Important Rules to Avoid Losing Data

Most S3QL backends store data in distributed storage systems. These systems differ from a traditional, local hard disk in several important ways. In order to avoid losing data, this section should be read very carefully.

Rules in a Nutshell

To avoid losing your data, obey the following rules:

  1. Know what durability you can expect from your chosen storage provider. The durability describes how likely it is that a stored object becomes damaged over time. Such data corruption can never be prevented completely, techniques like geographic replication and RAID storage just reduce the likelihood of it to happen (i.e., increase the durability).

  2. When choosing a backend and storage provider, keep in mind that when using S3QL, the effective durability of the file system data will be reduced because of S3QL’s data de-duplication feature.

  3. Make sure that your storage provider provides “immediate consistency” when reading, writing, and listing storage objects. Some providers (including, in the past, Amazon S3) only support eventual consistency which is insufficient for S3QL and can lead to complete data-loss. (Eventual consistency enables higher availability, but means that changes to an object may not be immediately visible to readers).

  4. Do not attempt to mount the same file system on different computers (or on the same computer but with different --cachedir directories) at the same time.

  5. Do not attempt to mount (or fsck) a file system on a different computer (or on the same computer but with a different --cachedir directory) when it was not cleanly unmounted.

Data Durability

The durability of a storage service is measure of the probability of a storage object to become corrupted over time. The lower the chance of data loss, the higher the durability. Storage services like Amazon S3 claim to achieve a durability of up to 99.999999999% over a year, i.e. if you store 100000000 objects for 100 years, you can expect that at the end of that time at most one object will be corrupted or lost.

S3QL is designed to reduce redundancy and store data in the smallest possible form. Therefore, S3QL is generally not able to compensate for any such losses, and when choosing a storage service you should carefully review if the offered durability matches your requirements. When doing this, there are two factors that should be kept in mind.

Firstly, even though S3QL is not able to compensate for storage service failures, it is able to detect them: when trying to access data that has been lost or corrupted by the storage service, an IO error will be returned.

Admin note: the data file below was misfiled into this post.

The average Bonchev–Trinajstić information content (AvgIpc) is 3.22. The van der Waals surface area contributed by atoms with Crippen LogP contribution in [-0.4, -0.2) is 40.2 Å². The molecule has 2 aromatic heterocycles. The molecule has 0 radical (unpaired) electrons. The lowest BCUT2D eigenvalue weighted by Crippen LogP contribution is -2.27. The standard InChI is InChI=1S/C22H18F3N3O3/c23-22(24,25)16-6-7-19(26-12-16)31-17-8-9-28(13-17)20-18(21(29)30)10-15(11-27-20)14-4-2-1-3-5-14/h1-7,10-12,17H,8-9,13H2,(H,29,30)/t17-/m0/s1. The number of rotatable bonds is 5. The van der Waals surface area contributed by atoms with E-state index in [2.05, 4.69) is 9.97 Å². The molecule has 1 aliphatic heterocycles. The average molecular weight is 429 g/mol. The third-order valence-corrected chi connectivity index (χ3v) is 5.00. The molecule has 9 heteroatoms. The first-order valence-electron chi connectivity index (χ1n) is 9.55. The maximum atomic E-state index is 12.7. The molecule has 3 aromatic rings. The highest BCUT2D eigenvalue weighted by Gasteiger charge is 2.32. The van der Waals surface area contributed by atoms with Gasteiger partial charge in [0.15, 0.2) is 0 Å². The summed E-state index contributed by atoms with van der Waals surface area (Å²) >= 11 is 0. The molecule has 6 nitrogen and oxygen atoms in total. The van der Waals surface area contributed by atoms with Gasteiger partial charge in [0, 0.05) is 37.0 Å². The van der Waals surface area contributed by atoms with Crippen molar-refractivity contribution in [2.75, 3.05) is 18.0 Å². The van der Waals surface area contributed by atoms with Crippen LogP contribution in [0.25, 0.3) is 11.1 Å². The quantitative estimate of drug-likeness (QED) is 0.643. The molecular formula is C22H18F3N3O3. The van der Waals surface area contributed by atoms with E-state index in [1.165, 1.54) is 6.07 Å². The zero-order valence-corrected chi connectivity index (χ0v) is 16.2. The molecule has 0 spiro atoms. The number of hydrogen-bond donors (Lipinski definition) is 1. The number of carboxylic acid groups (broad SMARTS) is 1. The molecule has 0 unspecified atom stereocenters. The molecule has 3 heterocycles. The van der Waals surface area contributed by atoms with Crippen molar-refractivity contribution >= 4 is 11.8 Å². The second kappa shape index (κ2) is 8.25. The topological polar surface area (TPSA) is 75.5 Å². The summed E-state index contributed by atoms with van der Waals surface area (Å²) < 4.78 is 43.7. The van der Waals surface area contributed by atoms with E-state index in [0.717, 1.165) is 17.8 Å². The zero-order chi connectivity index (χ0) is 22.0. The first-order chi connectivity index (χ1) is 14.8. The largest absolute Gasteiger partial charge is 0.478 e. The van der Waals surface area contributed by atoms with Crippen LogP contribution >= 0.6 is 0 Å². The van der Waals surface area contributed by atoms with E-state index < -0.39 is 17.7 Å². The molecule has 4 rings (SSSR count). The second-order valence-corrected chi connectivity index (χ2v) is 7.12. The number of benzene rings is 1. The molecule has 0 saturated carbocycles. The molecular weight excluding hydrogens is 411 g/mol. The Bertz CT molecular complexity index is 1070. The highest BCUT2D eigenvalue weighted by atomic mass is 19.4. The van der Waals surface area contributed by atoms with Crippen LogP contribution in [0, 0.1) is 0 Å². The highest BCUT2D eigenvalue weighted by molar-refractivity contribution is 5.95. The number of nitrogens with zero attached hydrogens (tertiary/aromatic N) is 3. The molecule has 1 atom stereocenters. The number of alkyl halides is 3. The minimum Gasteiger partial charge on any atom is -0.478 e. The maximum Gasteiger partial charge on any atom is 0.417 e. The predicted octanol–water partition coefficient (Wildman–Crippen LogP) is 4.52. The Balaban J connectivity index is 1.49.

Secondly, the consequences of a data loss by the storage service can be significantly more severe than you may expect because of S3QL’s data de-duplication feature: a data loss in the storage service at time x may cause data that is written after time x to be lost as well. Consider the following scenario:

  1. You store an important file in the S3QL file system.

  2. The storage service loses the data blocks of this file. As long as you do not access the file or run s3ql_verify, S3QL is not aware that the data has been lost by the storage service.

  3. You save an additional copy of the important file in a different location on the same S3QL file system.

  4. S3QL detects that the contents of the new file are identical to the data blocks that have been stored earlier. Since at this point S3QL is not aware that these blocks have been lost by the storage service, it does not save another copy of the file contents in the storage service but relies on the (presumably) existing blocks instead.

  5. Therefore, even though you saved another copy, you still do not have a backup of the important file (since both copies refer to the same data blocks that have been lost by the storage service).

For some storage services, fsck.s3ql can mitigate this effect. When fsck.s3ql runs, it asks the storage service for a list of all stored objects. If objects are missing, it can then mark the damaged files and prevent the problem from spreading forwards in time. Figuratively speaking, this establishes a “checkpoint”: data loss that occurred before running fsck.s3ql can not affect any file system operations that are performed after the check. Unfortunately, many storage services only “discover” that objects are missing or broken when the object actually needs to be retrieved. In this case, fsck.s3ql will not learn anything by just querying the list of objects.

The problem be further mitigated by using the s3ql_verify command in addition to fsck.s3ql. s3ql_verify asks the storage service to look up every stored object and may therefore take much longer than running fsck.s3ql, but can also offer a much stronger assurance that no data has been lost by the storage service. To “recover” from damaged storage objects in the backend, the damaged objects found by s3ql_verify have to be explicitly deleted (so that a successive fsck.s3ql is able detect them as missing, correct the file system metadata, and move any affected files to lost+found). This procedure is currently not automated, so it is generally a good idea to choose a storage service where the expected data durability is high enough so that the possibility of a lost object (and thus the need to run any full checks) can be neglected over long periods of time.